For the first time this season, the Miami Heat practiced Sunday with only 15 players on the roster.
Michael Beasley was one of them.
The cuts have been made, the team for opening night has been selected, and Beasley has his first victory of the season. He's still in Miami. There was no guarantee that he would stick with the Heat, even after he decided to accept a one-year non-guaranteed contract. But when the team's braintrust gathered Friday night to decide how many and which players to keep, Beasley remained in the mix.
So he'll be there when the Heat get their rings and see their championship banner raised Tuesday night. Beasley won't be getting a ring, of course. What he said he will get that night is inspiration to be a real part of one of those title-savoring parties sooner than later.
"Regardless of the year or who you have returning from your roster and who you're bringing in, it's always so many tough decisions," Heat coach Erik Spoelstra said. "I sat in (Friday night's meeting) for about an hour. They stayed there until about 3 o'clock in the morning, talking about the roster and the last few spots. It always comes down to it. I don't know why. Now we've got our 15 and we're looking forward to starting the next step."
Beasley played with Dwyane Wade, Udonis Haslem, Mario Chalmers, James Jones and Joel Anthony during his first stint in Miami. Combined, they will have a total of 12 Heat championship rings by the time Tuesday's ceremony ends. Beasley is still waiting for his first.
But given the potential of this Heat team, albeit with Beasley in a far different role than what he had the first time around in Miami, that wait could end about a year from now.
"We can't play 82 games tomorrow and play a whole season in the next week," Beasley said. "I'll continue to work hard, continue to do my part, continue to gain the trust of my teammates. If I get that chance, I get that chance. Just trying to take it day by day."
The trust part of that statement is vital to Beasley these days.
His first five NBA seasons were filled with tumult. His play has been inconsistent. Phoenix, which is expected to be a club that struggles mightily this season, is paying him $7 million to not wear a Suns uniform — he was bought out this summer, a few weeks after being arrested and charged with marijuana possession and possession of drug paraphernalia. It was the latest in a series of marijuana-involved incidents that have plagued his career.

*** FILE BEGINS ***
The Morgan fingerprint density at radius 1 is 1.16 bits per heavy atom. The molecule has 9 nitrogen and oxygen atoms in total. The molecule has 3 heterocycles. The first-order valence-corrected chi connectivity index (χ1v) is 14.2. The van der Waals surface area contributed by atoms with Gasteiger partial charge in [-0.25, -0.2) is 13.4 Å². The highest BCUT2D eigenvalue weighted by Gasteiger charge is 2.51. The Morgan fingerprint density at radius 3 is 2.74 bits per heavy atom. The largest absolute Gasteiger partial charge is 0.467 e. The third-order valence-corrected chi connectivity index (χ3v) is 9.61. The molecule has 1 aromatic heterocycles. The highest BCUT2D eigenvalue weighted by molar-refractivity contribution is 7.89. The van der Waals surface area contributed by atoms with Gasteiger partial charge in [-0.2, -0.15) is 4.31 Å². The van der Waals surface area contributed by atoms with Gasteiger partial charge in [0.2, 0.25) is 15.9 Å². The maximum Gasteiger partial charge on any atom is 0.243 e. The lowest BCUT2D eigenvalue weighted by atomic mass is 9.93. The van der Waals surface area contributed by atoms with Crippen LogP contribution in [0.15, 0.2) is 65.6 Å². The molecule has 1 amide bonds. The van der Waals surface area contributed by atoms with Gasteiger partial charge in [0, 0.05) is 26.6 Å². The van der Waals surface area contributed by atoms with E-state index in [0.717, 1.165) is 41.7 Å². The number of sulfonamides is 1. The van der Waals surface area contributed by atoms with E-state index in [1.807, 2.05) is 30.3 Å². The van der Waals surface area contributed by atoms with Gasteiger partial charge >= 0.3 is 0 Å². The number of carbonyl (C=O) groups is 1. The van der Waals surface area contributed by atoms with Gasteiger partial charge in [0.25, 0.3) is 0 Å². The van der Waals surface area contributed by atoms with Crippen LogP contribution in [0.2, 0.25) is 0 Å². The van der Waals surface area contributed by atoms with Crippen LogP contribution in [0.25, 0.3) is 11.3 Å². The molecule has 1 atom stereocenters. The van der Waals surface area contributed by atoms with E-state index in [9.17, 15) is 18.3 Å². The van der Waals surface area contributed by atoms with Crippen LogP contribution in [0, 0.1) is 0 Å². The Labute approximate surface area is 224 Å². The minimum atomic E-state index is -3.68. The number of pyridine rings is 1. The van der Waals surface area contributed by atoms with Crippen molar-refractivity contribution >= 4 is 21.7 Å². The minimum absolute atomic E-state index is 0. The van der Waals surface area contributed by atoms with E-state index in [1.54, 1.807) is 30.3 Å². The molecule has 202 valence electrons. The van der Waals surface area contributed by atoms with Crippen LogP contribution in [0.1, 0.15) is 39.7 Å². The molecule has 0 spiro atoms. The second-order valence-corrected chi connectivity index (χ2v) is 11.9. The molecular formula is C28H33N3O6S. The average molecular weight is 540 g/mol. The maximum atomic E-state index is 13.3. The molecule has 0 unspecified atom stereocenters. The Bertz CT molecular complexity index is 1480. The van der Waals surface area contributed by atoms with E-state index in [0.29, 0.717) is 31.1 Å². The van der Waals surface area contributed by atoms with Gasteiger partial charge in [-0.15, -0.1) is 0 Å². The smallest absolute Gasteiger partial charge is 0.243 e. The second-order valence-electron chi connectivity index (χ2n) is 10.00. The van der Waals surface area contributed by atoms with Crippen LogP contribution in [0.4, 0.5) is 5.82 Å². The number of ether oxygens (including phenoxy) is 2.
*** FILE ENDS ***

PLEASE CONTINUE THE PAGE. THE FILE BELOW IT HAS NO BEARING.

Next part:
He was asked after the preseason finale if winning the Heat trust again was a camp priority.
"Was? No. Still is," Beasley said. "Getting the trust of my teammates and the trust of my coach, that's really the only thing that matters. The looks in their face when I do something wrong, it feels weird enough. I want to get to the point where me doing something is not so exciting anymore."
Teammates know what he can add to a club that was good enough to win the last two NBA titles. Wade once led an Olympic team in scoring by flourishing off the bench. He sees no reason why Beasley can't be a colossal matchup problem in a similar role.
"There's no question," Wade said. "He can make us better."
Beasley has the same locker in Miami as he had before, right next to Haslem, with whom he has a particularly close relationship. When Haslem's mother died in 2010, Beasley came back for the funeral, even though the Heat had traded him a few weeks earlier to Minnesota.
Many around the franchise remembered that quiet gesture as the ultimate sign of respect. And Beasley said that when he came back to Miami on this deal, he was touched that people like Spoelstra, Wade and Haslem still thought of him as members of the Heat family.
"When I came to Miami, I was 19, didn't know anything, didn't know anybody," Beasley said. "Udonis just brought me in. His mother was like my mother. My mother was like his mother. So when that happened, that was me showing respect."
And now in Part 2 of Beasley-in-Miami, it's Haslem again watching over — and looking out for — the wildly talented forward.
"We know he can score the ball," Haslem said. "He's not going to have a problem scoring the ball. He's going to be a matchup problem at (power forward) for anybody. Our thing is, we have a defensive system and when the going gets tough, Coach Spo looks for toughness. He's going to have to do those things if he wants to be on the floor for us."